By Matt Stoller, a fellow at the Roosevelt Institute. You can follow him on Twitter at http://www.twitter.com/matthewstoller.
The recent Federal Reserve analysis of the effects of the Great Recession on household wealth and income was a doozy, showing that median income dropped 7.7% and median net worth fell by 38.8% from 2007-2010. But that may not be the whole truth – the Fed might actually be leaving a very significant group of people out of the sample – the top 400 wealthiest people, or the 0.0000035%.
Someone brought this part of the the Fed study to my attention (note to self, always read the section on methodology).
Second, a supplemental sample is selected to disproportionately include wealthy families, which hold a relatively large share of such thinly held assets as noncorporate businesses and tax-exempt bonds. Called the “list sample,” this group is drawn from a list of statistical records derived from tax returns. These records are used under strict rules governing confidentiality, the rights of potential respondents to refuse participation in the survey, and the types of information that can be made available. Persons listed by Forbes magazine as being among the wealthiest 400 people in the United States are excluded from sampling.
This passage describes how the Fed got the information on wealth and income., and I’ve bolded the relevant sentence. The Fed can easily get data on the non-wealthy, because the non-wealthy don’t have very much. Most people, to the extent they own anything, have some home equity, a bank account and perhaps a few mutual funds, with most wealth concentrated in housing. So the Fed researchers can essentially look at homeownership rates and figure out how much the non-wealthy people own, and how much they’ve lost or gained. But the wealthy are different, and here’s where it gets tricky. The wealthy own lots of illiquid assets, everything from priceless paintings to private multi-billion dollar companies. So the Fed does a separate survey just on the wealthy. Only, as the researchers say, “analysis of the data confirms that the tendency to refuse participation is highly correlated with net worth.” The rich aren’t just rich, they are secretive. And apparently the super-rich are super-secretive. And for some reason, these researchers just didn’t include the Forbes 400, the very richest of the rich.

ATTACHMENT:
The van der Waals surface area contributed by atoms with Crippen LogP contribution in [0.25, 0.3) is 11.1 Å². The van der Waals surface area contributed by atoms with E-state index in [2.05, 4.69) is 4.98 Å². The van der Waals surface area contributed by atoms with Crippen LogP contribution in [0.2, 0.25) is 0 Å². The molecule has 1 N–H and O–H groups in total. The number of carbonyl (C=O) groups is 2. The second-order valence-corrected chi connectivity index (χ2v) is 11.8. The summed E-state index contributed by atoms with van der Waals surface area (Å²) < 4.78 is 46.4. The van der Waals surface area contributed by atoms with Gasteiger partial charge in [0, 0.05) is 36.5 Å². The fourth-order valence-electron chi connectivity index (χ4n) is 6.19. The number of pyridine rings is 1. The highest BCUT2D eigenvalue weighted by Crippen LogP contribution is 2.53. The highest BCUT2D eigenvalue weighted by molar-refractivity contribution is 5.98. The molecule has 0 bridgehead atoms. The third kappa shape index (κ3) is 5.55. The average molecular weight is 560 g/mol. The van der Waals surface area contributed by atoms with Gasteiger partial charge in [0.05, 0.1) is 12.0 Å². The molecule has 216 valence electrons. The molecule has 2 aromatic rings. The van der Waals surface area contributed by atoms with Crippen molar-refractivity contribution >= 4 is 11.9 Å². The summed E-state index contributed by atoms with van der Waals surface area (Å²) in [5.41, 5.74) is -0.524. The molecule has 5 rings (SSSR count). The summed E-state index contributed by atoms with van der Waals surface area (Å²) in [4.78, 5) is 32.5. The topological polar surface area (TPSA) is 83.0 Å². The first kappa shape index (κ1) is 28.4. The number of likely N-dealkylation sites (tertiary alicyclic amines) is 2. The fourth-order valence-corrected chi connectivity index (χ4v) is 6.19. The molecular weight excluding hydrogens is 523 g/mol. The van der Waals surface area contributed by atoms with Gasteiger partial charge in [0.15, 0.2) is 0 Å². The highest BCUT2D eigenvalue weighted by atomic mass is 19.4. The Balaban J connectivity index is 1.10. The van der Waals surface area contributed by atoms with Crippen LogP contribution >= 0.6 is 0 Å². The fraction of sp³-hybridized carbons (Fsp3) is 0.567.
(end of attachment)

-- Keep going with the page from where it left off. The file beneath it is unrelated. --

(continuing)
You might say that the exclusion of 400 people isn’t significant; after all, it’s just 400 people. How big a difference could that really make? Well, it turns out, as of 2011, that the top 400 people in America own more than the entire bottom 60% of Americans. So this is not a trivial exclusion. The Fed claims in the report that it has a method for adjusting for rich people who don’t respond to their survey. Why the Fed has just not included the Forbes 400 is not clear, and I’m curious how they adjust for leaving out Mr. Gates and Mr. Buffett and company. I’ll send an email to the Fed to find out.